'Downton Abbey' Gets Cooking
Downton is heating up! Last night's episode marked the arrival of a new servant to the Abbey crew, a fine-lookin' fella named Jimmy Kent who has caught the eye of everyone both upstairs and downstairs.
Downton is heating up! Last night's episode marked the arrival of a new servant to the Abbey crew, a fine-lookin' fella named Jimmy Kent who has caught the eye of everyone both upstairs and downstairs. He basically brings all the romantic promise that the other newbie, Alfred, hasn't really delivered on. It's a good shot in the arm for a season that was feeling a bit rudderless — or, if not rudderless, certainly lacking the particular dramatic snap that initially drew us into the show. This Jimmy Kent probably means trouble, especially for shifty valet Thomas, who eyed Jimmy as hungrily as any of the scullery maids. The "next time on Downton Abbey" reel seemed to suggest that things get tetchy between the two gents, which is exciting but also a little nerve-wracking. Little about the time period's history suggests to us that Thomas will have any go of it, and even though he's essentially a mean villain, we don't really want to see his heart trampled on or his name tarnished forever, do we? Well, probably some people do. And they just might get their wish in the coming weeks.
So, that's a bit of sexy downstairs intrigue for you. Upstairs things are a lot grimmer, which Branson arriving suddenly from Ireland in the middle of the night, on the lam after being involved in the burning down of an aristocratic family's castle. The coppers were looking for him so he sought sanctuary — and the well-connected aid of Lord Grantham — at Downton. Everyone was furious with Branson for leaving a pregnant Sybil behind in Ireland, but when she finally did arrive safely, she insisted that it had been their contingency plan to split up should anything go wrong. The pair put on a good show of being a unified front, but in private it was clear that Branson had downplayed his involvement with certain radical parties to his wife, and that he was more involved in the Dromgoole castle fire than he initially let on. This story, like Thomas's likely doomed crush, does not seem to be heading in any good direction. And though it's all a bit big and issue-y for this domestic chamber piece, I do like it when the show has the guts to show us the more unseemly side of otherwise well-liked characters. Lord Grantham, for example, is by and large a respectable fellow, but true to his day and his status, he's got some dodgy thoughts on Catholics and, in a larger sense, the Irish. He may be a decent guy in lots of ways, but he is a wealthy aristocrat in early 1920s England. He's not exactly a progressive.
And actually, we saw a similar negative light shined on the fancy folks with the Jimmy Kent plot line, with Cora and the other ladies certainly recognizing his attractiveness, but registering it merely as a lark for the maids downstairs. There was a distinct air of condescension to their reaction to the Jimmy situation, as if the lad was simply a toy for the baser creatures toiling in the kitchens. That dynamic reminded me of the first season, when the rigid differences between nobility and the working class provided so much dramatic vim and vitality. The relationship has gotten a bit cozy or muddled at this point, so I appreciated that last night's episode made some distinct effort to remind us of the social inequities that thrum at the heart of this show. We saw this also in the Isobel storyline, as poor discarded Ethel reconnected with her baby's father's parents and decided to send her son off to live with them. It was a wrenching moment that perhaps came a bit abruptly, but still deftly illustrated the cold indifference of Britain's class system. Penelope Wilton has always played Isobel with a strain of dotty, patronizing cluelessness, and it worked well here. I'm eager to see where Isobel and Ethel's story takes them.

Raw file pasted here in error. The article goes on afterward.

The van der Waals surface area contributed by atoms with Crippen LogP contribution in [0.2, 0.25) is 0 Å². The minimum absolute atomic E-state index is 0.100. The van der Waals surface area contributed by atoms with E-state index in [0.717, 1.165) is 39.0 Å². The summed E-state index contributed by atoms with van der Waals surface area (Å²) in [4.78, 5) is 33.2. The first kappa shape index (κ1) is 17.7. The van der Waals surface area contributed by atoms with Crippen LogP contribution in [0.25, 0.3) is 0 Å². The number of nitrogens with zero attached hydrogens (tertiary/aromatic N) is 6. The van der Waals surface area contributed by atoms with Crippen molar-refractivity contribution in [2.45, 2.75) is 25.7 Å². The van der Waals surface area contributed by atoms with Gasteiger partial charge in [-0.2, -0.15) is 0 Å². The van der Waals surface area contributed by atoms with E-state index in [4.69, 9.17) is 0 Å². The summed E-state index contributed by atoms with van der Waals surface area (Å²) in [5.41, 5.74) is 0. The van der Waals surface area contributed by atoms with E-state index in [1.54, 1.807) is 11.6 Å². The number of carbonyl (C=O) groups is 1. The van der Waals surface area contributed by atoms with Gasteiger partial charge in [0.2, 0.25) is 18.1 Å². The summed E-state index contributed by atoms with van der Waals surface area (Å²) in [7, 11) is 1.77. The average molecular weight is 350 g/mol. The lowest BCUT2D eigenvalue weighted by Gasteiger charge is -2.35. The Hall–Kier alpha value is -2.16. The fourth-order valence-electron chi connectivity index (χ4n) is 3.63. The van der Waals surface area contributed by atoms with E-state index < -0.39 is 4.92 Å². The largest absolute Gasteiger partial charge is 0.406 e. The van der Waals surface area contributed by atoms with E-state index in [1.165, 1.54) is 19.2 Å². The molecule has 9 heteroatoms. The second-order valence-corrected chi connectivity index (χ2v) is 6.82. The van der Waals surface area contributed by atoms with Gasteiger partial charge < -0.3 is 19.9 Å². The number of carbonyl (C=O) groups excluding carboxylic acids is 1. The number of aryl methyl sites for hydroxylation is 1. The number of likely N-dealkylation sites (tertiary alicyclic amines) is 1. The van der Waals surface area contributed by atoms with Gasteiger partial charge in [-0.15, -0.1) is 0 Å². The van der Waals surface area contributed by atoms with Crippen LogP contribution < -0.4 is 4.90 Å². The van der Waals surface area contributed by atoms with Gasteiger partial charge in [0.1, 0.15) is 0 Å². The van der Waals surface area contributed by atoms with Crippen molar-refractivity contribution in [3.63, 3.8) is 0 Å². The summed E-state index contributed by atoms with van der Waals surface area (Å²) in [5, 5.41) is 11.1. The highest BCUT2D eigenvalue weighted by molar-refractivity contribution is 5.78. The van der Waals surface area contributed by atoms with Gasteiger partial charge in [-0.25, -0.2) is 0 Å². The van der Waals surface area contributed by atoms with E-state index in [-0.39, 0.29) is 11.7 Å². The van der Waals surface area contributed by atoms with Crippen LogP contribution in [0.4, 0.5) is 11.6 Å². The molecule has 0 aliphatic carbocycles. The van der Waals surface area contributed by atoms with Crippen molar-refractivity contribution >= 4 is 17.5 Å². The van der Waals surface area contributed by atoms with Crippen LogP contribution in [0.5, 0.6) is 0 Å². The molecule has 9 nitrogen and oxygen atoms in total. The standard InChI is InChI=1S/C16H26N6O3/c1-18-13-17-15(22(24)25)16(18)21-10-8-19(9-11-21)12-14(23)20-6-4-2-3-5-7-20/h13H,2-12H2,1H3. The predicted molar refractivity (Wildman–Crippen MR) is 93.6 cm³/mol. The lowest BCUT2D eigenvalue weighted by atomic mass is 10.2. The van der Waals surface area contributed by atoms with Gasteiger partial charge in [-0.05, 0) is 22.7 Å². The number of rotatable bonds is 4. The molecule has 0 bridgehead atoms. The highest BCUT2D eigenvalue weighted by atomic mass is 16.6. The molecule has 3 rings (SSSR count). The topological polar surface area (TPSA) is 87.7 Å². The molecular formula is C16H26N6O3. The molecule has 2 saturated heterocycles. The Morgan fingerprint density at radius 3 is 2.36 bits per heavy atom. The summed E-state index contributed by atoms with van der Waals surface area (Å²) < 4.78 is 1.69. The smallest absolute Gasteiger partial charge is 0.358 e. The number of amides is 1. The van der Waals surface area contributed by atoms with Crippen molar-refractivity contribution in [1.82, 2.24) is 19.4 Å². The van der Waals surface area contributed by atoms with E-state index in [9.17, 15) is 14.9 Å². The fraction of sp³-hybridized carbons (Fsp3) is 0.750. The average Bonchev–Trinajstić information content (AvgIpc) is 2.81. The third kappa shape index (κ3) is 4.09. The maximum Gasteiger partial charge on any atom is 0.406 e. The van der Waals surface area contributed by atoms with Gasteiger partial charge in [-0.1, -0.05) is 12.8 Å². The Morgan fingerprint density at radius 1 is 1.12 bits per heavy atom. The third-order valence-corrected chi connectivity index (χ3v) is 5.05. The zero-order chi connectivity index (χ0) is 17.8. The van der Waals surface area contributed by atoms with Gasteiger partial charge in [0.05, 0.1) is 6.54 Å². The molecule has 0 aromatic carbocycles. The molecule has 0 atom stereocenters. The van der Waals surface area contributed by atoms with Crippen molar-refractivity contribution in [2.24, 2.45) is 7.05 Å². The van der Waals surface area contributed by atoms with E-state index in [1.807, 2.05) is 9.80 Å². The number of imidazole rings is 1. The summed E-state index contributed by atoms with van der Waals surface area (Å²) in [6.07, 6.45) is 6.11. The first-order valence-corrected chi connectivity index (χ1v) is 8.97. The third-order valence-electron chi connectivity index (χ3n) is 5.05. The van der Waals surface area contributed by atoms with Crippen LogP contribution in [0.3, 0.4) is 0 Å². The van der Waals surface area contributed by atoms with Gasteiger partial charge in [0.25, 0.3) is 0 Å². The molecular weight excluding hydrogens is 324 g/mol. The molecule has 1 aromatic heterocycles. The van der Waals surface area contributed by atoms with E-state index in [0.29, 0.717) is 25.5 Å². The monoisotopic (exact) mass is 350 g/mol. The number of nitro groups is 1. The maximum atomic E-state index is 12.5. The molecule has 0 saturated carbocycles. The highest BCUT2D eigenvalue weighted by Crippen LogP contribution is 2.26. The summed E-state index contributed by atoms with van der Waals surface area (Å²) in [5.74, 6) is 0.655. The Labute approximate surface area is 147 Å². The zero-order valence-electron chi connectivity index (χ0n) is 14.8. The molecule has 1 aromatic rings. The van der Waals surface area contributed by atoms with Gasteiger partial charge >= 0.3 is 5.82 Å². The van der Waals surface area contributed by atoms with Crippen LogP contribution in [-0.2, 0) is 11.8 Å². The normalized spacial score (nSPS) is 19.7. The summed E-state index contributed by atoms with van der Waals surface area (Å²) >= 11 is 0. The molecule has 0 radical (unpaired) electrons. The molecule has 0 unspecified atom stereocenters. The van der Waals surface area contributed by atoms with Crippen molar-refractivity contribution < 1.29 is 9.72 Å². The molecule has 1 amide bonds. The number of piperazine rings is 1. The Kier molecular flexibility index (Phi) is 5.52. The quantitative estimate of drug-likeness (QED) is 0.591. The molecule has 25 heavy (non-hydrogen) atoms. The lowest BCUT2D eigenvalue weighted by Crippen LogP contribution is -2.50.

I'm also excited to see where poor, poor Edith winds up. She's now trying her hand at writing for a newspaper, taking up the simply radical idea of women's suffrage as a cause and ruffling Granny and Papa's feathers. I do so hope that this is when Edith's course starts to reverse itself. Maybe she'll move to London for some exciting job and run into Gwen from season one and they'll become roommates and smoke cigarettes and meet men together. Or they'll fall in love with each other! Who knows. Whatever happens with Edith's new career pursuit, it ought to be something good. She's due for a little kindness, isn't she?
All told, last night's installment felt like a crucial turning point in the season. The downstairs intrigue has suddenly gotten sharper and more urgent (and handsomer), while upstairs some ominous clouds are gathering above Sybil and Branson, while Edith points toward the bright future. Who knows where Mary and Matthew are going to end up, but we can guess that they'll be sour and bickering and kinda boring no matter when they get there. Man they've grown dull since they got together, haven't they? I suppose that was sort of inevitable, the old Moonlighting rule, but some of the tedium could have been avoided with a story arc more interesting than Matthew getting Downton's finances in order. Maybe Mary should start spending some time with young Jimmy. It could probably do her some good. And it wouldn't hurt the show, either.